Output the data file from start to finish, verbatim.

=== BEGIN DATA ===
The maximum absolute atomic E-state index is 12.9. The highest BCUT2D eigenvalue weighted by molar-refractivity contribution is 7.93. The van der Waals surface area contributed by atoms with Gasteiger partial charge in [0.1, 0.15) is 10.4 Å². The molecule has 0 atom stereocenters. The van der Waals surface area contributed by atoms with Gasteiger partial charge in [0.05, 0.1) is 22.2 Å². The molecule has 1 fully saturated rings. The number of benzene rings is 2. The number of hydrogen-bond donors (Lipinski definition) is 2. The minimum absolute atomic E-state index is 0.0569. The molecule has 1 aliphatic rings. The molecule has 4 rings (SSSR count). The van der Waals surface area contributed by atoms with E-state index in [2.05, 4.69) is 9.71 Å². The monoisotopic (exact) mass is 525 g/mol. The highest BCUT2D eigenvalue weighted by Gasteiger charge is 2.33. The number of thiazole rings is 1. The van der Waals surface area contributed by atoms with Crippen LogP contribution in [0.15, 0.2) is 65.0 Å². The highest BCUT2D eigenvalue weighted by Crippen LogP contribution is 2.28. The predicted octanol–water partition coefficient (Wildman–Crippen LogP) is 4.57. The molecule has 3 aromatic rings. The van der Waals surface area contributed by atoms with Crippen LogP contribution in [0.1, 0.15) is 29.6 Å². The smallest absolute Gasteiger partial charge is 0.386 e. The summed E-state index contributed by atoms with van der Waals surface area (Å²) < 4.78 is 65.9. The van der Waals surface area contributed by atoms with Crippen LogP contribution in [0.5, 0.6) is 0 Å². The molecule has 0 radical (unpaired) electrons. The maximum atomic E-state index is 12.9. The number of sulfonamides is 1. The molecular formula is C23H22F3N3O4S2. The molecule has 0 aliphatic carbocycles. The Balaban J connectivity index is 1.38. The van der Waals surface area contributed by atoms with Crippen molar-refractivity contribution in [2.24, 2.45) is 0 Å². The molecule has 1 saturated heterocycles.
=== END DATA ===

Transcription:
The maximum absolute atomic E-state index is 12.9. The highest BCUT2D eigenvalue weighted by molar-refractivity contribution is 7.93. The van der Waals surface area contributed by atoms with Gasteiger partial charge in [0.1, 0.15) is 10.4 Å². The molecule has 0 atom stereocenters. The van der Waals surface area contributed by atoms with Gasteiger partial charge in [0.05, 0.1) is 22.2 Å². The molecule has 1 fully saturated rings. The number of benzene rings is 2. The number of hydrogen-bond donors (Lipinski definition) is 2. The minimum absolute atomic E-state index is 0.0569. The molecule has 1 aliphatic rings. The molecule has 4 rings (SSSR count). The van der Waals surface area contributed by atoms with E-state index in [2.05, 4.69) is 9.71 Å². The monoisotopic (exact) mass is 525 g/mol. The highest BCUT2D eigenvalue weighted by Gasteiger charge is 2.33. The number of thiazole rings is 1. The van der Waals surface area contributed by atoms with Crippen LogP contribution in [0.15, 0.2) is 65.0 Å². The highest BCUT2D eigenvalue weighted by Crippen LogP contribution is 2.28. The predicted octanol–water partition coefficient (Wildman–Crippen LogP) is 4.57. The molecule has 3 aromatic rings. The van der Waals surface area contributed by atoms with Crippen LogP contribution in [0.1, 0.15) is 29.6 Å². The smallest absolute Gasteiger partial charge is 0.386 e. The summed E-state index contributed by atoms with van der Waals surface area (Å²) < 4.78 is 65.9. The van der Waals surface area contributed by atoms with Crippen LogP contribution in [0.5, 0.6) is 0 Å². The molecule has 0 radical (unpaired) electrons. The maximum atomic E-state index is 12.9. The number of sulfonamides is 1. The molecular formula is C23H22F3N3O4S2. The molecule has 0 aliphatic carbocycles. The Balaban J connectivity index is 1.38. The van der Waals surface area contributed by atoms with Crippen molar-refractivity contribution in [2.24, 2.45) is 0 Å². The molecule has 1 saturated heterocycles.